“If you build it, he will come,” may be a classic movie quote (number 39 all time on The American Film Institute’s Top 100 Movie Quotes), but as a business maxim, it just doesn’t pass muster.

Let’s face it, there are no guarantees in business. As any entrepreneur, business owner, and executive knows, you could build the biggest and best “widget” ever or craft a website with the most amazing wow factor and still have nothing to show for it on your bottom line.

You must create awareness of your brand. You must make consumers, preferably those in your target audience, hungry for all that you offer, from the content of your blog and social media shares, to the actual product or service you sell.

BOM Inbound Marketing

Luckily, while there are still no guarantees, there are ways to improve our chances for success (these days more than ever) courtesy of our omnipresent connectivity via the Internet, social media, and the assorted smartphones, tablets, and other wearable devices we carry. It’s called Inbound Marketing and its promise is to help position your brand in the minds and hearts of consumers so that when you do “build it” they will come.

Inbound Marketing Anyone?

Inbound Marketing is the sum of all those marketing activities that make people seek out your place (or places) of business, whether you operate a bricks and mortar storefront, a website, a blog, social media pages, or all of the above.

Inbound Marketing is all about capturing the attention of consumers so that instead of relying on “outbound marketing” techniques such as placing ads, buying direct mail lists, and mining email lists for leads, your prospects and customers actually come to you. Imagine that!

Be forewarned. Inbound Marketing success takes patience and persistence. It’s not a “one and done” proposition where you post a blog or share something via social media and the sit back, waiting for the turnstiles to spin. Inbound Marketing requires an “in it for the long haul” mindset as you cultivate relationships with your audience first to interest them in your brand and then to convert them into enthusiastic fans, and ultimately paying customers.

You also need to be willing to test different approaches (because what works for others, might not work for you, and vice versa), measure results, analyze what those results mean, adjust your efforts as needed, redeploy . . . and then repeat the process. (Did I already say Inbound Marketing success is not a “one and done” type proposition?)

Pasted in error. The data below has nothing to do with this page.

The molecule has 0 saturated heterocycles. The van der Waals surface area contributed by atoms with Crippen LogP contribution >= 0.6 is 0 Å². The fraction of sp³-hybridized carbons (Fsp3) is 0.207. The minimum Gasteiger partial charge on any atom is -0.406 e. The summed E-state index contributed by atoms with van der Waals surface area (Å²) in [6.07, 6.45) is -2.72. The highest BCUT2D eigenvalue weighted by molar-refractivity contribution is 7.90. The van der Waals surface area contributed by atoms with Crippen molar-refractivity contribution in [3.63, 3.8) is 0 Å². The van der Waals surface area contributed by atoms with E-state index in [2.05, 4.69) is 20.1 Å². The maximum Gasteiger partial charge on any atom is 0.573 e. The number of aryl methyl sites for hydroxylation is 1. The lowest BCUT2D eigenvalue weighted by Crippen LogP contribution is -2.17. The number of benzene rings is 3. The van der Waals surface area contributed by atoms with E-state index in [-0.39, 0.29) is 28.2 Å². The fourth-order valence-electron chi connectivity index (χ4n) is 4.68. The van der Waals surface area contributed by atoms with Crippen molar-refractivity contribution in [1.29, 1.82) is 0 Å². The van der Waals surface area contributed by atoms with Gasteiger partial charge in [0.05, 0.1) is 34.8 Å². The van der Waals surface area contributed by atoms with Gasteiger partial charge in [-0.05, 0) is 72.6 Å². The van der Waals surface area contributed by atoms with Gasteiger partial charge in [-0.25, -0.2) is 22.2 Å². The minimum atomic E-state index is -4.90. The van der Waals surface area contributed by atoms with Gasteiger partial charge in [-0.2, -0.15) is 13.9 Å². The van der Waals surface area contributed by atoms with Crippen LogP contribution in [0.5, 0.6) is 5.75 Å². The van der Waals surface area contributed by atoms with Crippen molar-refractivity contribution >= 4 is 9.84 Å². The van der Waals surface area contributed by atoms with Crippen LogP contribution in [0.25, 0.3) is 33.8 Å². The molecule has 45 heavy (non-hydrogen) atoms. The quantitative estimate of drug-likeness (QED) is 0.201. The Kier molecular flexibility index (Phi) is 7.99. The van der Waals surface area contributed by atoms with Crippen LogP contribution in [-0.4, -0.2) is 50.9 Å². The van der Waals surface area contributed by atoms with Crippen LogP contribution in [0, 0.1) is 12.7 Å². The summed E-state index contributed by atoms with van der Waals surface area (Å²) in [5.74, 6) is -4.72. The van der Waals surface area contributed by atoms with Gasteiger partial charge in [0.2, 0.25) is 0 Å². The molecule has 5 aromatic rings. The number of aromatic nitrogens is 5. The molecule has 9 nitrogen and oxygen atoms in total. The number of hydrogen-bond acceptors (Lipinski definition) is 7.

Create Content with Value

At the heart of Inbound Marketing is content—and not just any old content. Inbound Marketing success depends on your capacity to generate excellent content that consumers want and value, and then on your ability to do it over and over again on a routine and consistent basis.

Your content can take many forms, ranging from articles, blogs, and books/eBooks, to videos, podcasts, and even live events such as seminars, webinars, and classes—and you’ll likely want to choose more than one method so you can appeal to varying interests among your target audience.

Whatever mode you choose, your goals are the same:

  1. Deliver excellent, free, and easy-to-find content that your target audience can’t get elsewhere
  2. Grab the attention of prospects so they visit your website or business (or both) again and again, exposing them to your brand
  3. Endear them to your brand by making you the go-to source for content related to your product, service, or industry, and
  4. Convert them into paying customers and/or devoted followers who are willing to share their experiences and your content with others.

If you produce interesting content that consumers find valuable, they will come—and they will share it with their friends, helping to expose your brand to ever widening circles.

It All Adds Up

A few years ago, I wrote a blog about how our intentions are like tossing pebbles into a pond. Eventually, the ripples spread far and wide, even the little ones. The same can be said about properly executed Inbound Marketing strategies.

To start, you may feel as though you’re dropping tiny pebbles into a rather big ocean—and, taken piecemeal, what you do for SEO, social media, blogging, your website, and assorted other marketing activities may feel small and inconsequential—but eventually, those pebbles can add up to a big splash that reaches an audience broader than you ever thought possible.

“If you build it, he will come.”

  • What are you doing with your brand to make people seek you out?
  • What are you doing in the blogosphere, on Facebook, Twitter, LinkedIn, Google Plus, and others to connect with your target audience and stay connected?

Share your thoughts and your experiences here.